Gov. Pat McCrory has signed into law Senate Bill 4 and House Bill 17 still awaits his signature.
Both bills have been heavily condemned by state Democrats who are accusing the Republican super-majority of a "coup."
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Senate Bill 4 dramatically reshapes the governor's power in election oversight. Previously, the governor appointed a majority of state election board officials on the five-person panel. SB4 expands the board to eight members. The governor now appoints four and Republicans select the other four. Republicans call it bipartisan good governance. Democrats call it a power grab.
"This legislation lays important groundwork to ensure a fair and ethical election process in North Carolina," McCrory said in a statement Friday evening.
WATCH: Jonah Kaplan's 6 p.m. report
He has also appointed Yolanda Stith to the NC Industrial Commission.
"I want to thank the General Assembly for confirming my appointment of Yolanda Stith to the North Carolina Industrial Commission. Not only does she bring diversity to the commission, but her experience as a business owner and executive will be valuable as she takes on this new responsibility," McCrory said.
House Bill 17 sharply reduces the number of appointees to state government Governor-elect Roy Cooper can make, requires all of Cooper's top agency heads to be approved by the Senate, and it strips Cooper of his power to appoint trustees to the boards of UNC System schools.
The three-day long special session is now adjourned and lawmakers are headed back home.
On Twitter, Cooper vowed to fight back in the courts.
Once more, the courts will have to clean up the mess the legislature made, but it won't stop us from moving North Carolina forward.— Roy Cooper (@RoyCooperNC) December 16, 2016
Meanwhile, Friday began with more protests and arrests as lawmakers began their debate on the controversial legislation.
Demonstrators filled the viewing gallery of the North Carolina House early in the morning and, for the second day in a row, they were ordered out by police. Arrests were also made in the afternoon in the Senate after police ordered protesters to vacate that chamber's viewing gallery.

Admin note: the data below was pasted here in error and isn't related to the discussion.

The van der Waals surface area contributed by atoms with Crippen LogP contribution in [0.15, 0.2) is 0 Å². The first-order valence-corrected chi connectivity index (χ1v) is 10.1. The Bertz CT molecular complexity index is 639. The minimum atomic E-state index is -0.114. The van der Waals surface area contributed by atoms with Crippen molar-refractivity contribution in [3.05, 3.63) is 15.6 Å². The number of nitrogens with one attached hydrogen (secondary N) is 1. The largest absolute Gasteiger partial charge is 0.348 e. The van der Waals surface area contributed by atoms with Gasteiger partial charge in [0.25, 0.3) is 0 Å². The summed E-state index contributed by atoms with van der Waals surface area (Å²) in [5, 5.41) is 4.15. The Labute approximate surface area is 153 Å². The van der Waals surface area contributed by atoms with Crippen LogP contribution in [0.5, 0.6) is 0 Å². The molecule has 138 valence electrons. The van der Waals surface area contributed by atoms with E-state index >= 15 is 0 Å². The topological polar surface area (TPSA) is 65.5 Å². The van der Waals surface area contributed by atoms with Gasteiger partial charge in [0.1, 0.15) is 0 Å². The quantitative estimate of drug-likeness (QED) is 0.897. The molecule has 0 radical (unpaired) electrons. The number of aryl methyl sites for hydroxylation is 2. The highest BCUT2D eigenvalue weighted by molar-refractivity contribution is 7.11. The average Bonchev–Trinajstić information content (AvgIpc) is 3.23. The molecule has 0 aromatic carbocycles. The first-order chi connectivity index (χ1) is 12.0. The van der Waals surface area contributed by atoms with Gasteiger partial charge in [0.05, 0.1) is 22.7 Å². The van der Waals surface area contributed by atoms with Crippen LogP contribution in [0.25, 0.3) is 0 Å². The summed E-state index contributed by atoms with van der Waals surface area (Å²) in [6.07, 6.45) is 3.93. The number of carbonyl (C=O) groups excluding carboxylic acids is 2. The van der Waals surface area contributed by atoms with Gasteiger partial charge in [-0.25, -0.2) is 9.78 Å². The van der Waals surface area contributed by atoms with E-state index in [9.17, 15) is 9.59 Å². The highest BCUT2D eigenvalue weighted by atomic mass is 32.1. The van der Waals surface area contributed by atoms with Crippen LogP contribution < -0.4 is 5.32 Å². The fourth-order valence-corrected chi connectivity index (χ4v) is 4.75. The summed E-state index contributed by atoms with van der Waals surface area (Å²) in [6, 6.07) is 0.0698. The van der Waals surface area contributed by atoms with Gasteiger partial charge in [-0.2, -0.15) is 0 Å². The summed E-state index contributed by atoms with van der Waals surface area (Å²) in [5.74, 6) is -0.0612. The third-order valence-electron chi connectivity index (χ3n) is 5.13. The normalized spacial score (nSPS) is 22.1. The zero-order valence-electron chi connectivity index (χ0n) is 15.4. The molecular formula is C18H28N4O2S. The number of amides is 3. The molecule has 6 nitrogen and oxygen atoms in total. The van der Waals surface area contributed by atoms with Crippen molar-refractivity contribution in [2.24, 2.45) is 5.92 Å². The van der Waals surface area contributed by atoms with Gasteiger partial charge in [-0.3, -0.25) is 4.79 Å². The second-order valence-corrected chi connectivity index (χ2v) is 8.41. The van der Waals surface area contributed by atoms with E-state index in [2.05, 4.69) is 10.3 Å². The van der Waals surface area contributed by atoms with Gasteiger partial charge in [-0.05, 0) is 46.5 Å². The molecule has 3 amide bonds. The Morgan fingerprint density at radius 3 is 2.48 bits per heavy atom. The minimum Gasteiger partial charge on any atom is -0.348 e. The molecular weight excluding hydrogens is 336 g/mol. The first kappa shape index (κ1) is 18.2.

Related story: What's going on in North Carolina's legislature?
At least 39 people were arrested and led away with wrists bound in plastic ties as other protesters chanted "all political power comes from the people."
Hundreds stomped their feet or banged on windows outside the gallery, causing several Republican lawmakers to note they were having trouble hearing during the debate. Democrats repeatedly stated their objections.
"The kindergartners are getting rowdy," said Republican Rep. Dana Bumgardner.
She said Democrats were "creating out of thin air a talking point for the next election."
Republicans maintained the legislation is simply adjusting the constitutional powers already granted to the General Assembly. Many provisions had been debated for years but had either gotten blocked or the Democratic viewpoint previously won out.
"There's probably no better time than to deal with it in the present," Republican Rep. Bert Jones said of the judicial elections provision.
On Wednesday 17 people were arrested and charged with trespassing at the General Assembly.
Republican leaders defended the frantic pace of the session as their constitutional right to assert the powers of the legislature.
Republicans gained power of both legislative chambers in 2010 for the first time in more than a century, and they have veto-proof majorities.
Two former North Carolina governors - Republican Jim Martin and Democrat Jim Hunt - said this week that the legislation goes too far.
Cooper ran on a platform of defeating Republicans' agenda, saying he would work to repeal a law known as House Bill 2 that limits LGBT rights.
"If I believe that laws passed by the legislature hurt working families and are unconstitutional, they will see me in court," Cooper said.
Republicans pointed to past sessions of the General Assembly when it was dominated by Democrats. Democrats stripped the powers of the first and only GOP lieutenant governor of the 20th Century in the late 1980s. But Democrats said there's been no such widespread effort to limit the power of an incoming executive before he took office.
Still, Republican House Speaker Tim Moore said, "just because you disagree with something doesn't mean it's unconstitutional."
Democratic National Committee interim chair Donna Brazile also weighed in on the day's events.
"After losing the Governor's race, Republicans in the North Carolina legislature are executing an unprecedented partisan power grab during the lame duck session to spite the next governor of the state. After the North Carolina Republican Party engaged in shameful voter suppression and still lost the governor's race anyway, they're now attempting to circumvent the will of the voters," Brazile said in a statement.
"These are the same tactics that led to HB2 - which cost North Carolina's economy thousands of jobs and hundreds of millions of dollars. This power grab will further undermine the people's faith in North Carolina state government," she added. "On behalf of the Democratic Party, I condemn this unprecedented power grab. I call on North Carolina Republicans to respect the will of the voters, and on Governor McCrory to veto the remaining bills."
The Associated Press contributed to this report
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